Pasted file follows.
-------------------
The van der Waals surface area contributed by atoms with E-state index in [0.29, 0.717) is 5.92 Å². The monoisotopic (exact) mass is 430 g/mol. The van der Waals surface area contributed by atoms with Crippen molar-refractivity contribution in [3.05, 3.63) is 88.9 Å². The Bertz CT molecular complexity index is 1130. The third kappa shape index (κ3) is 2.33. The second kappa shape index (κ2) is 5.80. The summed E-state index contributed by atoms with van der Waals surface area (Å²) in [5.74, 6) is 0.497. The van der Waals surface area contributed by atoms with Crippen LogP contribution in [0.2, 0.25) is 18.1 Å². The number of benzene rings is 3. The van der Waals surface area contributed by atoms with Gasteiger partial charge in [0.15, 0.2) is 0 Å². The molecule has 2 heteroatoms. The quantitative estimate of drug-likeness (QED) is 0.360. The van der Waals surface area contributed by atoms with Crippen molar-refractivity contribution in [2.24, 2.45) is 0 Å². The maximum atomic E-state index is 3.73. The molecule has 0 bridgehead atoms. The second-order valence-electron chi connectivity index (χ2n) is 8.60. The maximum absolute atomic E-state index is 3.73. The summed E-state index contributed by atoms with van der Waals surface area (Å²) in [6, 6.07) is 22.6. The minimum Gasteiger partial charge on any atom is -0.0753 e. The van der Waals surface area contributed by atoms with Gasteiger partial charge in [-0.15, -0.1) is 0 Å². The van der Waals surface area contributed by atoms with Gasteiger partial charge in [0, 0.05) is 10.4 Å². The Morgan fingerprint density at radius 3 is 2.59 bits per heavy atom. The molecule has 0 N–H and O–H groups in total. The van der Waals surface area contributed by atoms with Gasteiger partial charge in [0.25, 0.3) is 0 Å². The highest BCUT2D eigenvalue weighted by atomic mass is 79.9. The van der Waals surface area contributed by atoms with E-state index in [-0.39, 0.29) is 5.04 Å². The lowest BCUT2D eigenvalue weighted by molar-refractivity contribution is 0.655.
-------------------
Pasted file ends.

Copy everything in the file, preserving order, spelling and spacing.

The van der Waals surface area contributed by atoms with E-state index in [0.29, 0.717) is 5.92 Å². The monoisotopic (exact) mass is 430 g/mol. The van der Waals surface area contributed by atoms with Crippen molar-refractivity contribution in [3.05, 3.63) is 88.9 Å². The Bertz CT molecular complexity index is 1130. The third kappa shape index (κ3) is 2.33. The second kappa shape index (κ2) is 5.80. The summed E-state index contributed by atoms with van der Waals surface area (Å²) in [5.74, 6) is 0.497. The van der Waals surface area contributed by atoms with Crippen LogP contribution in [0.2, 0.25) is 18.1 Å². The number of benzene rings is 3. The van der Waals surface area contributed by atoms with Gasteiger partial charge in [0.15, 0.2) is 0 Å². The molecule has 2 heteroatoms. The quantitative estimate of drug-likeness (QED) is 0.360. The van der Waals surface area contributed by atoms with Crippen molar-refractivity contribution in [2.24, 2.45) is 0 Å². The maximum atomic E-state index is 3.73. The molecule has 0 bridgehead atoms. The second-order valence-electron chi connectivity index (χ2n) is 8.60. The maximum absolute atomic E-state index is 3.73. The summed E-state index contributed by atoms with van der Waals surface area (Å²) in [6, 6.07) is 22.6. The minimum Gasteiger partial charge on any atom is -0.0753 e. The van der Waals surface area contributed by atoms with Gasteiger partial charge in [-0.15, -0.1) is 0 Å². The van der Waals surface area contributed by atoms with Gasteiger partial charge in [0, 0.05) is 10.4 Å². The Morgan fingerprint density at radius 3 is 2.59 bits per heavy atom. The molecule has 0 N–H and O–H groups in total. The van der Waals surface area contributed by atoms with Gasteiger partial charge in [0.25, 0.3) is 0 Å². The highest BCUT2D eigenvalue weighted by atomic mass is 79.9. The van der Waals surface area contributed by atoms with E-state index in [-0.39, 0.29) is 5.04 Å². The lowest BCUT2D eigenvalue weighted by molar-refractivity contribution is 0.655.